GUI:-please answer want to learn GUI programming in python , how should i proceed.
rosuav at gmail.com
Mon Dec 16 23:40:00 CET 2013
On Tue, Dec 17, 2013 at 9:06 AM, Christian Gollwitzer <auriocus at gmx.de> wrote:
> Let the flame war begin!
I'll try to avoid flamage :)
> First off, gitk is a huge unstructured mess. You are not obliged to write
> programs like this in Tcl, at least not today. All these global statements
> give already a hint, that this is a procedural thing. Think of Python, where
> classes are stripped. Tcl has object oriented frameworks for years. If you
> use Snit, e.g., all those globals are not needed because they are really
> instance variables.
Ah, okay. Don't take gitk as representative. Got it. Unfortunately
there are quite a few languages that I've experienced from, really,
only one program that I've tried to modify (Scheme almost falls in
that category too - all I've ever used it for is LilyPond scripting,
and not much of that), and I'm aware that's not really a fair look at
>> First off, everything's done with commands, rather than assignment
>> ("set diffinhdr 0"), which is very shell-style and not very
> This is just syntax and purely a matter of taste.
Yeah. Like I said,
>> Can live with that
. But my rule of thumb with bash scripts is: If it exceeds a page or
two in length, it's probably time it got rewritten in an application
language. When a program is the size of gitk (>10KLOC), the benefits
relating to interactive use (as you mention below) become less
significant, and benefits relating to discoverability of the more
obscure features become more significant.
> It does command substitution (indeed the brackets  do) and is one of the
> key concepts of Tcl. mc is probably the command from msgcat which translates
> i18n strings. Complaining about these basic things is like complaining about
> indentation in Python.
Okay. Now, how am I to figure out where this command comes from? It's
not a host command (typing "mc" at the bash prompt comes up failure),
and it's not defined in the script itself (at least, I can't find
"proc mc" anywhere); is it a Tcl built-in? Where do I start looking?
(Yes, I'm aware this is a problem in any language. I'm not now raising
a point in the Python vs Tcl debate, I'm just asking out of
> Tcl also has some strengths.
> First off, the syntax is quite flexible, and so things like list
> comprehensions or classes can be implemented in Tcl itself. Second,
> it's great at interactive use because at a command prompt, you don't want to
> type all those () call operators, "quotes" and obey indentation just to get
> a simple loop running. Third, its implementation features a few unique
Yeah, that's nice for the interactive interpreter... but I already
have bash for that, and Python's not far off. I've used interactive
Pike and REXX interpreters, which are both more demanding than Python
(in terms of syntax requirements and such), so I'm perfectly happy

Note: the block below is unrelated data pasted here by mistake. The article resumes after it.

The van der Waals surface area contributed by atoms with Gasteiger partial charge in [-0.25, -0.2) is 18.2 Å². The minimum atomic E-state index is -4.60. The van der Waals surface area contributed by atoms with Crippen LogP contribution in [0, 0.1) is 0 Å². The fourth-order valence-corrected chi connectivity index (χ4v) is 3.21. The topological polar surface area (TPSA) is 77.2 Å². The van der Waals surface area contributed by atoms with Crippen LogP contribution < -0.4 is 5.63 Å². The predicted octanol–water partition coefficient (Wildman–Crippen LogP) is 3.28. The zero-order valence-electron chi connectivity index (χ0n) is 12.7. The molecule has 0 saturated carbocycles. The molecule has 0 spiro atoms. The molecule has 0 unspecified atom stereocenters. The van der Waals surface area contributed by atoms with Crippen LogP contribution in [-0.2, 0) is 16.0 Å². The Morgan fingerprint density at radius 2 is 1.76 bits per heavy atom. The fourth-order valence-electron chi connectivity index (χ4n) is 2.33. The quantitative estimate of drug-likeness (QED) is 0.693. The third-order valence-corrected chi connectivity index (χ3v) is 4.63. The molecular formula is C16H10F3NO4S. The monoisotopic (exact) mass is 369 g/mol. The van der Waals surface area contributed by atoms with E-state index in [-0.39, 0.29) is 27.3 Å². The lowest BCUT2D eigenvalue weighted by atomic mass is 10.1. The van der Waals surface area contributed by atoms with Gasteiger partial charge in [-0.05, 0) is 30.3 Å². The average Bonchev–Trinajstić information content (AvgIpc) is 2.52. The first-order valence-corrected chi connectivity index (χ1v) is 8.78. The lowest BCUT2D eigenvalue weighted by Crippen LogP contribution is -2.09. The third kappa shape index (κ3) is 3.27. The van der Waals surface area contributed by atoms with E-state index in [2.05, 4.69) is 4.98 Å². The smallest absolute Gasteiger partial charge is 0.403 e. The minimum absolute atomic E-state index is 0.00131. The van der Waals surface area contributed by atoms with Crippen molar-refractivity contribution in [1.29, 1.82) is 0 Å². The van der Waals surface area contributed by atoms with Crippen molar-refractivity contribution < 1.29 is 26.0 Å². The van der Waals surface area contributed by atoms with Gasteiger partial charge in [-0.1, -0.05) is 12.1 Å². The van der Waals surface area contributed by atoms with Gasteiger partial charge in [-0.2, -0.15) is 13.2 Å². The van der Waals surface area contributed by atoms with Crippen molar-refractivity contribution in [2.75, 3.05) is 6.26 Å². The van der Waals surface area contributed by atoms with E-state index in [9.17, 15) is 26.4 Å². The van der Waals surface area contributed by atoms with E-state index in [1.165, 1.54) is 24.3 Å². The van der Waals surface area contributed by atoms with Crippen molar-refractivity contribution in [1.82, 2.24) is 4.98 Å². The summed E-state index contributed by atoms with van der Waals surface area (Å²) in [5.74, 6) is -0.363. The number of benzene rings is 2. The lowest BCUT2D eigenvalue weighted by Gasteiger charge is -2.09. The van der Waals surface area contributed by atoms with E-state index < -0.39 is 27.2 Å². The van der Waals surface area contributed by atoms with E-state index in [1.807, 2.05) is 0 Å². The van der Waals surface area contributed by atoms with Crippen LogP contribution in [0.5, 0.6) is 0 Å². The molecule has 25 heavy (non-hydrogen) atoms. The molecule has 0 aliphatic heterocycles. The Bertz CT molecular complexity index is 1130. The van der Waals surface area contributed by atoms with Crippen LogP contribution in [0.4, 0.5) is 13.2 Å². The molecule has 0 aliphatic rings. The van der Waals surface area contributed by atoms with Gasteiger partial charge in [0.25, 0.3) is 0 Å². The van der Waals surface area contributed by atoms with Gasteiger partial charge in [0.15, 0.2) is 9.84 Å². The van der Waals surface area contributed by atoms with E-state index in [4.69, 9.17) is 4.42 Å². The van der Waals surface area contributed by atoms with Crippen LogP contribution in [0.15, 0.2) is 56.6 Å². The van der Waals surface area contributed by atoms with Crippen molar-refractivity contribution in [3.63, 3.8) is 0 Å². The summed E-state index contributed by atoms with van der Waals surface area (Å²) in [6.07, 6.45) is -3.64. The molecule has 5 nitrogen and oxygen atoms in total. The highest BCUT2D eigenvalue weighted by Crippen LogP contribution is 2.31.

with Python; but if you're used to something even lighter, then sure,
use something that lets you type almost nothing. No problem. I just
think that - as mentioned above - a ten thousand line program should
be aiming more at maintainability than ease of manual typing.
> * Safe interpreters. Sometimes requested here for Python, you can create a
> slave interpreter in Tcl that is restricted and cannot do disk I/O, has
> limited execution time etc. You can precisely control which commands are
> passed on to the slave.
Cool. Not enough for me to choose the language unless I really REALLY
needed that feature, but there was one time in my programming career
when that was true, so we'll count that a win.
> * Interpreters in threads. There is no GIL, Tcl interpreters are thread safe
> and more than one can coexist in a process and run concurrently. This is
> accessible from script level through the Threads package.
Nice, though Python's threading and/or multiprocessing can do 90% of
what people want. Side point: What about Tk? Can you (a) run separate
GUI threads for separate windows? (b) manipulate widgets created by
> * Very easy deployment: Starkits/Tclkits bundle an interpreter within a
> single executable. Similar to what pyinstaller does. But in my experience,
> it's much easier to pack all dependencies into a starkit than it is with
> pyinstaller. You can get a rather full-fledged interpreter with GUI support
> into a few megabytes, and I've never seen it fail.
Never really needed this, but for the people who do, I'm sure that's a
fairly big deal.
So there definitely are some advantages that Tcl has over Python. Put
against them is a superior object model, a large corpus of first-class
object types (dict, set, list, etc), and a syntax that more clearly
differentiates names and strings without making variable references
look like a lot more than they are.
Huge room in the world for both languages to exist and thrive.
 What is an etc() in Python?
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